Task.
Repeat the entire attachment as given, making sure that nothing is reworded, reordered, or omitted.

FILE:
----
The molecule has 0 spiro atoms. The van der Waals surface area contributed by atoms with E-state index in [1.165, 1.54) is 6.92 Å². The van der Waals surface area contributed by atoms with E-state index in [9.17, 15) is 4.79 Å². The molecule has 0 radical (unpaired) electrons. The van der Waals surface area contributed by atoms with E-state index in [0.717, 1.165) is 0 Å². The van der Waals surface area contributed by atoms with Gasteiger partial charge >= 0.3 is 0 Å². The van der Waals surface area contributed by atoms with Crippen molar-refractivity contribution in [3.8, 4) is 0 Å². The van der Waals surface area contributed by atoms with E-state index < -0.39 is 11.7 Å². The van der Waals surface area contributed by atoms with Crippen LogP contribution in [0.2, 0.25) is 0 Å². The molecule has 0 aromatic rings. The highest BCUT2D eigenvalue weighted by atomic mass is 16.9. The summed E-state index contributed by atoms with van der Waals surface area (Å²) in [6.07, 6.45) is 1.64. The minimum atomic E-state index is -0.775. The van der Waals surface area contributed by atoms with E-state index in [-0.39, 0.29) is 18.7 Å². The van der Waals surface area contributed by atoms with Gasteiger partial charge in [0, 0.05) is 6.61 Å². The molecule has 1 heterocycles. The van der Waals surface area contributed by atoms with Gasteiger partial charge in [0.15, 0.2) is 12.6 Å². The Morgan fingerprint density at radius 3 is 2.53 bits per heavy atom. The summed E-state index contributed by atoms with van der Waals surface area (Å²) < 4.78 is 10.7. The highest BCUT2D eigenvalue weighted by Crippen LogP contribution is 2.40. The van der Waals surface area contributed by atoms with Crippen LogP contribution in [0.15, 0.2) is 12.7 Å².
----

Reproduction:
The molecule has 0 spiro atoms. The van der Waals surface area contributed by atoms with E-state index in [1.165, 1.54) is 6.92 Å². The van der Waals surface area contributed by atoms with E-state index in [9.17, 15) is 4.79 Å². The molecule has 0 radical (unpaired) electrons. The van der Waals surface area contributed by atoms with E-state index in [0.717, 1.165) is 0 Å². The van der Waals surface area contributed by atoms with Gasteiger partial charge >= 0.3 is 0 Å². The van der Waals surface area contributed by atoms with Crippen molar-refractivity contribution in [3.8, 4) is 0 Å². The van der Waals surface area contributed by atoms with E-state index < -0.39 is 11.7 Å². The van der Waals surface area contributed by atoms with Crippen LogP contribution in [0.2, 0.25) is 0 Å². The molecule has 0 aromatic rings. The highest BCUT2D eigenvalue weighted by atomic mass is 16.9. The summed E-state index contributed by atoms with van der Waals surface area (Å²) in [6.07, 6.45) is 1.64. The minimum atomic E-state index is -0.775. The van der Waals surface area contributed by atoms with E-state index in [-0.39, 0.29) is 18.7 Å². The van der Waals surface area contributed by atoms with Gasteiger partial charge in [0, 0.05) is 6.61 Å². The molecule has 1 heterocycles. The van der Waals surface area contributed by atoms with Gasteiger partial charge in [0.15, 0.2) is 12.6 Å². The Morgan fingerprint density at radius 3 is 2.53 bits per heavy atom. The summed E-state index contributed by atoms with van der Waals surface area (Å²) < 4.78 is 10.7. The highest BCUT2D eigenvalue weighted by Crippen LogP contribution is 2.40. The van der Waals surface area contributed by atoms with Crippen LogP contribution in [0.15, 0.2) is 12.7 Å².